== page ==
The immune system of the body responds to viral infections by the action of signaling proteins such as interferons and cytokines. However, as observed in patients with COVID-19, they can cause damage to the lungs. A new study suggests that a type of interferon known as Interferon III or interferon lambda (λ), which has seen widespread trials for the treatment of the coronavirus, can expose the lungs to "superinfections".
According to the study, there is evidence that the risk of contracting life-threatening infections can increase due to Interferon III. Superinfections can be found both in patients with both influenza and COVID-19. The researchers warn that treating individuals in the advanced stages of the disease using interferon III can harm their lungs greatly.
"Our data indicate that SARS-CoV-2 inhibits interferon production in the upper airways, weakening the immune response and helping the virus survive. But when the virus reaches the lower airways, there is an exuberant immune response, including upregulation of type III interferons that we think is harmful," Ivan Zanon, senior author of the study, said.
Increased Risk of Lethal Infections
The researchers tested samples from patients suffering from healthy controls and severe COVID-19. They found that the level of Interferon III was not elevated in the nasopharyngeal swab samples of patients. However, there was a marked increase in the level of the molecule in their lung fluids.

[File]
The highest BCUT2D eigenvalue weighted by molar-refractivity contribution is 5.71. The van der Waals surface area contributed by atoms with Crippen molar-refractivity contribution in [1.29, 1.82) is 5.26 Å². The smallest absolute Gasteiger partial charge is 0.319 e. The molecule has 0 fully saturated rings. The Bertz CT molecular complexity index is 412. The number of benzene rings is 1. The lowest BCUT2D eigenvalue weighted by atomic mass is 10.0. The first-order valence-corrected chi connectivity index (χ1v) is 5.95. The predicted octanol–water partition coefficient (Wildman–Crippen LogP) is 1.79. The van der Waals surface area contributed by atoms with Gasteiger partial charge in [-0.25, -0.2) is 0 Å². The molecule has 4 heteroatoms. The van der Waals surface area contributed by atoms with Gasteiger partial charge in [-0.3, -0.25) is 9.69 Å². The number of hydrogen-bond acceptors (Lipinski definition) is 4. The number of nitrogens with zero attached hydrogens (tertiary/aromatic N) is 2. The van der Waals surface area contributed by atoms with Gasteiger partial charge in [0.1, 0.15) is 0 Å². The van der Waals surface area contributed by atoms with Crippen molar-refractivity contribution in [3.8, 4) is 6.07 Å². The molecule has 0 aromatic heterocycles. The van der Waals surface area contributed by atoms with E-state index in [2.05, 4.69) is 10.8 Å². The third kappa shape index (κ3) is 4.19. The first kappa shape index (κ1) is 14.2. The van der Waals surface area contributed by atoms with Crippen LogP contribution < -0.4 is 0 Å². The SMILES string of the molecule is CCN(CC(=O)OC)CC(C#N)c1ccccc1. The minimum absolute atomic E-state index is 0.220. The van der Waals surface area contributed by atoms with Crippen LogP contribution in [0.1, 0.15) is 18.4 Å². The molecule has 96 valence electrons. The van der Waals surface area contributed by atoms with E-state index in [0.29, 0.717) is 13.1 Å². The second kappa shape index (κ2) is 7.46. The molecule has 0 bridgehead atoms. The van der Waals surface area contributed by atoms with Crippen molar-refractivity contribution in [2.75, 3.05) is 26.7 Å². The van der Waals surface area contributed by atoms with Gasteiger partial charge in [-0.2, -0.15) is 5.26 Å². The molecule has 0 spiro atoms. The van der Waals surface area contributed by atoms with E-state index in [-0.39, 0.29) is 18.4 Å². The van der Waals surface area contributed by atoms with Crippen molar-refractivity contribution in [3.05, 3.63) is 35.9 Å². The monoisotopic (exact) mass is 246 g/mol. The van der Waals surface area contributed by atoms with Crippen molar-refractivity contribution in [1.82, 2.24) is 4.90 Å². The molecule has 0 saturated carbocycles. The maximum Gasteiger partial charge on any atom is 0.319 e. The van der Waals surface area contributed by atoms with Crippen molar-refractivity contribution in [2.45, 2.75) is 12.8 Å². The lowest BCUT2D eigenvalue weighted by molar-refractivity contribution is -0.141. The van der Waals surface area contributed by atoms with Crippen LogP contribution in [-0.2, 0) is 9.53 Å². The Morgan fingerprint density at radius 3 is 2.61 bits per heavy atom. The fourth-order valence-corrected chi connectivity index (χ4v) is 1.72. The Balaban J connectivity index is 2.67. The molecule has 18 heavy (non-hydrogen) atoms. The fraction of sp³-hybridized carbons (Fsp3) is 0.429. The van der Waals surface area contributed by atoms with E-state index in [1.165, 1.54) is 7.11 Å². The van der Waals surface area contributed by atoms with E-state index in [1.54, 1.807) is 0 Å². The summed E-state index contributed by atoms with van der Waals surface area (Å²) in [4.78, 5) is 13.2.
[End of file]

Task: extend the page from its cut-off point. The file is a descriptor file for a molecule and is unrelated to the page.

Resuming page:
Following this, the team exposed mice to a synthetic RNA to replicate the effects of the infection in the lower airways of the lungs. It was found that there was a notable increase in the levels of Interferon III in the lungs of the mice when compared to the control mice. Also, the continued production of the signaling molecule inhibited the maintenance of the lungs' protective surface barrier.
As a result, the mice became exposed to a larger risk of contracting deadly Staphylococcus aureus infections. Further experiments revealed that the amount of the lethal bacteria was higher and the mortality rate increased in the infected mice when compared to the control mice.
Understanding The Production Process
According to Zanoni, during the early phases of the infection, when the pathogen infects the upper airways, intervention using recombinant interferons and other antivirals may be crucial.
However, as the infection progresses and the inflammation increases in the lower airways, blocking the signaling effect set-off by interferons may become important. This can be accomplished using anti-inflammatory drugs. "There's still a lot to understand, but it looks like location and timing of interferon production are key," Zanoni concluded.